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New tool to monitor wellbeing of captive elephants
The tool is helping zookeepers to monitor the impact of changes in animal husbandry.

Method already in use at captive elephant facilities across the UK

Researchers at the University of Nottingham have developed a tool to help zookeepers monitor the wellbeing of elephants in their care.

The Elephant Behavioural Welfare Assessment tool is the culmination of research published in PLOS ONE and allows keepers to track the welfare of individual elephants based on their demeanour and welfare.

The tool is already in use at captive elephant facilities across the UK, helping keepers to monitor the impact of changes in animal husbandry and develop facilities that are designed to enhance animal welfare.

Zoo and wildlife medicine lecturer Dr Lisa Yon, who led the research, said: “Our new tool provides, for the first time, a reliable way for people looking after captive elephants to use the elephants’ behaviours to monitor their welfare over time.”

The tool is to be completed by the keeper and consists of four one-minute live observational assessments, daytime behaviour questions and nighttime observations.

It was initially tested at five elephant holding facilities in the UK on a total of 29 elephants - representing alomst half of the total UK captive population at the time.

Based on the testing results, the finalised Elephant Behavioural Welfare Assessment tool was developed and is now included in the Secretary of State’s Standards of Modern Zoo Practice Guidelines as a routine part of the welfare assessment of captive elephants across the UK.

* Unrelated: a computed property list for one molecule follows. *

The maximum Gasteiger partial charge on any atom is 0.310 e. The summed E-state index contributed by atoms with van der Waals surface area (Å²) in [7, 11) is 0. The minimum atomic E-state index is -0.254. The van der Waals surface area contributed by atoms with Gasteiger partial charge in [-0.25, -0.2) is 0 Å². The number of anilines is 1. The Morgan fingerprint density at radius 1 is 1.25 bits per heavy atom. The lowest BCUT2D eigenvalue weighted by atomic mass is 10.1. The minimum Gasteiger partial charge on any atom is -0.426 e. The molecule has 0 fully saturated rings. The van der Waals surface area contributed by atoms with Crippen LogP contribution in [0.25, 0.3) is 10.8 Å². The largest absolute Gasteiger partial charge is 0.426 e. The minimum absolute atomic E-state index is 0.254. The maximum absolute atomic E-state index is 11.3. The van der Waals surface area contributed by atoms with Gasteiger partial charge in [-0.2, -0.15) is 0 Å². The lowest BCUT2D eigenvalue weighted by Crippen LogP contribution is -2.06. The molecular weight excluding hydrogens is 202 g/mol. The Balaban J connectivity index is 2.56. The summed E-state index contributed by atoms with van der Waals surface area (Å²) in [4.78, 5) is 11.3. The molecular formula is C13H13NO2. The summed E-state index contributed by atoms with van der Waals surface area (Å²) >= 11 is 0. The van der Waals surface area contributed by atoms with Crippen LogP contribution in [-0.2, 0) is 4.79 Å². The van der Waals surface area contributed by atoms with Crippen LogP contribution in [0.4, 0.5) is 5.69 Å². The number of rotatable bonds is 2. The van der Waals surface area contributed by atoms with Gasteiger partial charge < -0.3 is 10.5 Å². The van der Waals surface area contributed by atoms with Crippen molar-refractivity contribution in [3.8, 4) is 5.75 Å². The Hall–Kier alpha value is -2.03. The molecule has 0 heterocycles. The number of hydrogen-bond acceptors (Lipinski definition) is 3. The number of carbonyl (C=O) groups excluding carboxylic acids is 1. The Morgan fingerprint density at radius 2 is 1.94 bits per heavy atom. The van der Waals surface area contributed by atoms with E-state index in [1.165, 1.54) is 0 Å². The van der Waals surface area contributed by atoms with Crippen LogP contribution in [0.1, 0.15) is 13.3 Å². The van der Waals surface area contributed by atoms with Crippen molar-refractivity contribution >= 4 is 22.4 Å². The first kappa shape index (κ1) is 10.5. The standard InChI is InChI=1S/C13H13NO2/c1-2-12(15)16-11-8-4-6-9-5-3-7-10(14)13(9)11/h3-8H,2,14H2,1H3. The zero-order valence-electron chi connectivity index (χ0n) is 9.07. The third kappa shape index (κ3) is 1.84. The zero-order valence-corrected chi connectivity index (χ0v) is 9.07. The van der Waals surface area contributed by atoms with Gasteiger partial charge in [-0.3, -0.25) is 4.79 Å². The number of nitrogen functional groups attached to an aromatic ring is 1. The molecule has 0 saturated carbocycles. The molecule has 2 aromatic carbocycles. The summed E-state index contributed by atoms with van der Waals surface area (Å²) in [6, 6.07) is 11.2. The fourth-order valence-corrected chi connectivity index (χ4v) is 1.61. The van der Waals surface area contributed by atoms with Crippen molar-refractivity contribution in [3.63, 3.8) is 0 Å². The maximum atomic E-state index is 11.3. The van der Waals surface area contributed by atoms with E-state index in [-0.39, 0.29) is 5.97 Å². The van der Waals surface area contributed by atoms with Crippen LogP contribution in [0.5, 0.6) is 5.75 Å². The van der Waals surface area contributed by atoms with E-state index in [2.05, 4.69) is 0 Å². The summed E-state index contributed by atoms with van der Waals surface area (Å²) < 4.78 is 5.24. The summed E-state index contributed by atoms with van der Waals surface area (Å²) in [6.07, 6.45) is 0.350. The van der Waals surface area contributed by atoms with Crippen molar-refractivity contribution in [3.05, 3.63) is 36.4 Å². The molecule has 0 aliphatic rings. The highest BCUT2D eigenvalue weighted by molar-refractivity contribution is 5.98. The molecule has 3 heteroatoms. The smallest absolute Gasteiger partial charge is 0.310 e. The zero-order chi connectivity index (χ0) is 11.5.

Researchers suggest that a similar method could also be employed for other species in zoos and aquariums.

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Endangered turtles rescued from smugglers

News Story 1
 A group of endangered turtles have found a new home at London Zoo after being rescued from smugglers.

The four big-headed turtles arrived at the zoo at the end of last year, after smugglers tried to illegally import them to Canada, labelled as toys.

One of the turtles, named Lady Triệu after a Vietnamese warrioress, has moved to a new exhibit in the zoo’s reptile house. She is the only one of her kind in a UK zoo.

Big-headed turtles have such large heads that they cannot pull them back into their shells. To compensate, they have armour plating from head to tail and a very sharp beak to fend off predators. They are ranked number 18 on ZSL’s EDGE of Existence reptile list, which puts threatened species at the forefront of conservation action. Image © ZSL  

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RCVS Fellowship board chair elections get underway

Voting for the 2019 RCVS Fellowship Chair election is now underway. This year four candidates are standing for election, including Dr Robert Huey, Professor John Innes, Professor Liz Mossop and Professor Ian Ramsey.

The Chair will attend and preside over Fellowship meetings and take the lead in consolidating the Fellowship’s position as the learned society of the RCVS. Fellows will receive an email containing a link to the online voting form, as well as candidates’ details and manifestos. Voting closes at 5pm on Thursday, 5 September.